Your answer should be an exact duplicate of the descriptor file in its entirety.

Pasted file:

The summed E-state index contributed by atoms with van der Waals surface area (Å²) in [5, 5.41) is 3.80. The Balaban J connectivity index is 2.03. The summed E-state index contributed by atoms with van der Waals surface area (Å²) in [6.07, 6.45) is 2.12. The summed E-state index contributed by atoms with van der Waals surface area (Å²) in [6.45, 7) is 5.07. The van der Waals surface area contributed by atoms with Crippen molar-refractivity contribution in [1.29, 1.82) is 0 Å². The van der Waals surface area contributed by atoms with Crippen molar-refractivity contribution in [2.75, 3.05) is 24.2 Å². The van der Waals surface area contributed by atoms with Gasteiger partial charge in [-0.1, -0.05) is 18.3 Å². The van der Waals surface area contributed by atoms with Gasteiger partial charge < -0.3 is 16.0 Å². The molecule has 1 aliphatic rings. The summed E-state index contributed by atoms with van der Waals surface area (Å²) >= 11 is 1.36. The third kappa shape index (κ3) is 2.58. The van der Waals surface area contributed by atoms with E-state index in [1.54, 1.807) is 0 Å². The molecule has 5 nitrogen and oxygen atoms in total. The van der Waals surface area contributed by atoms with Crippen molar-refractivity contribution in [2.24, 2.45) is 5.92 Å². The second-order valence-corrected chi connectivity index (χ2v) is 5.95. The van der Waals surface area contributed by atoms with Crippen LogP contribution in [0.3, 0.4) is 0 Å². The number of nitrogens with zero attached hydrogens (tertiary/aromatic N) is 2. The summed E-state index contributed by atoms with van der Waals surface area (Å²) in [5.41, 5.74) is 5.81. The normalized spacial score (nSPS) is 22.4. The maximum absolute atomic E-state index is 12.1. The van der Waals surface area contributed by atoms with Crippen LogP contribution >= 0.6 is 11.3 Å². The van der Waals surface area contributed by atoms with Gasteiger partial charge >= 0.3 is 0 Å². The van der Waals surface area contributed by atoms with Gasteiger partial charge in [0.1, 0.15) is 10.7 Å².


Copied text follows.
The summed E-state index contributed by atoms with van der Waals surface area (Å²) in [5, 5.41) is 3.80. The Balaban J connectivity index is 2.03. The summed E-state index contributed by atoms with van der Waals surface area (Å²) in [6.07, 6.45) is 2.12. The summed E-state index contributed by atoms with van der Waals surface area (Å²) in [6.45, 7) is 5.07. The van der Waals surface area contributed by atoms with Crippen molar-refractivity contribution in [1.29, 1.82) is 0 Å². The van der Waals surface area contributed by atoms with Crippen molar-refractivity contribution in [2.75, 3.05) is 24.2 Å². The van der Waals surface area contributed by atoms with Gasteiger partial charge in [-0.1, -0.05) is 18.3 Å². The van der Waals surface area contributed by atoms with Gasteiger partial charge < -0.3 is 16.0 Å². The molecule has 1 aliphatic rings. The summed E-state index contributed by atoms with van der Waals surface area (Å²) >= 11 is 1.36. The third kappa shape index (κ3) is 2.58. The van der Waals surface area contributed by atoms with E-state index in [1.54, 1.807) is 0 Å². The molecule has 5 nitrogen and oxygen atoms in total. The van der Waals surface area contributed by atoms with Crippen molar-refractivity contribution in [2.24, 2.45) is 5.92 Å². The second-order valence-corrected chi connectivity index (χ2v) is 5.95. The van der Waals surface area contributed by atoms with Crippen LogP contribution in [0.3, 0.4) is 0 Å². The number of nitrogens with zero attached hydrogens (tertiary/aromatic N) is 2. The summed E-state index contributed by atoms with van der Waals surface area (Å²) in [5.41, 5.74) is 5.81. The normalized spacial score (nSPS) is 22.4. The maximum absolute atomic E-state index is 12.1. The van der Waals surface area contributed by atoms with Crippen LogP contribution >= 0.6 is 11.3 Å². The van der Waals surface area contributed by atoms with Gasteiger partial charge >= 0.3 is 0 Å². The van der Waals surface area contributed by atoms with Gasteiger partial charge in [0.1, 0.15) is 10.7 Å².